I was free now to be with Maxim, to touch him, and hold him, and love him. I would never be a child again. It would not be I, I, I any longer; it would be we, it would be us. We would be together. We would face this trouble together, he and I. Captain Searle, and the diver, and Frank, and Mrs. Danvers, and Beatrice, and the men and women of Kerrith reading their newspapers, could not break us now. Our happiness had not come too late. I was not young anymore. I was not shy. I was not afraid. I would fight for Maxim. I would lie and perjure and swear, I would blaspheme and pray. Rebecca had not won. Rebecca had lost.

Robert had taken away the tea and Maxim came back into the room.

“It was Colonel Julyan,” he said; “he’s just been talking to Searle. He’s coming out with us to the boat tomorrow. Searle has told him.”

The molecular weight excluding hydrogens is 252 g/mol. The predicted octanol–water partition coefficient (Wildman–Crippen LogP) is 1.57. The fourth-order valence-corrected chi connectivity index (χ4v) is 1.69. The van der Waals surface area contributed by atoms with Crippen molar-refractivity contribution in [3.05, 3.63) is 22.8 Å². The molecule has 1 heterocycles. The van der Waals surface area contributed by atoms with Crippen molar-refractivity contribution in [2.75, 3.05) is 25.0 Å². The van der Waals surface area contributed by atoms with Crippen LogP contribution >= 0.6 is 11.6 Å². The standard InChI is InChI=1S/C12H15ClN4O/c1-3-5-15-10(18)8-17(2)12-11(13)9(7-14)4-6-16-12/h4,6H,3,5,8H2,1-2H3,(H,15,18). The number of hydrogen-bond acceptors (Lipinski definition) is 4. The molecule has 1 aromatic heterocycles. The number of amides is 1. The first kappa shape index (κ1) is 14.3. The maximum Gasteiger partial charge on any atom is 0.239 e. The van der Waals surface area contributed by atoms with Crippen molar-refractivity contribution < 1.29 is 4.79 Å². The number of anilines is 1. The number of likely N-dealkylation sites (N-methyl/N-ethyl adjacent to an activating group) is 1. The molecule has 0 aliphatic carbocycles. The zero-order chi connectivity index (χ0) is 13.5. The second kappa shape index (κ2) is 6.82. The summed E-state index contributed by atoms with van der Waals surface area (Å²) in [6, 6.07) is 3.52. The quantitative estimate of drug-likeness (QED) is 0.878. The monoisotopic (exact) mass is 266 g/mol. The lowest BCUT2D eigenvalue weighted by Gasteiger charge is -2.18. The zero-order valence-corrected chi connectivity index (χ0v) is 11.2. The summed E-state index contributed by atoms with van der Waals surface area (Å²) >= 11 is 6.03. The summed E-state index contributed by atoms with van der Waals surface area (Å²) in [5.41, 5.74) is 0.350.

“Why Colonel Julyan, why?” I said.

“He’s the magistrate for Kerrith. He has to be present.”

“What did he say?”

“He asked me if I had any idea whose body it could be.”

“What did you say?”

“I said I did not know. I said we believed Rebecca to be alone. I said I did not know of any friend.”

“Did he say anything after that?”


“What did he say?”

“He asked me if I thought it possible that I made a mistake when I went up to Edgecoombe?”

“He said that? He said that already?”


“And you?”

“I said it might be possible. I did not know.”

“He’ll be with you then tomorrow when you look at the boat? He, and Captain Searle, and a doctor.”

“Inspector Welch too.”

“Inspector Welch?”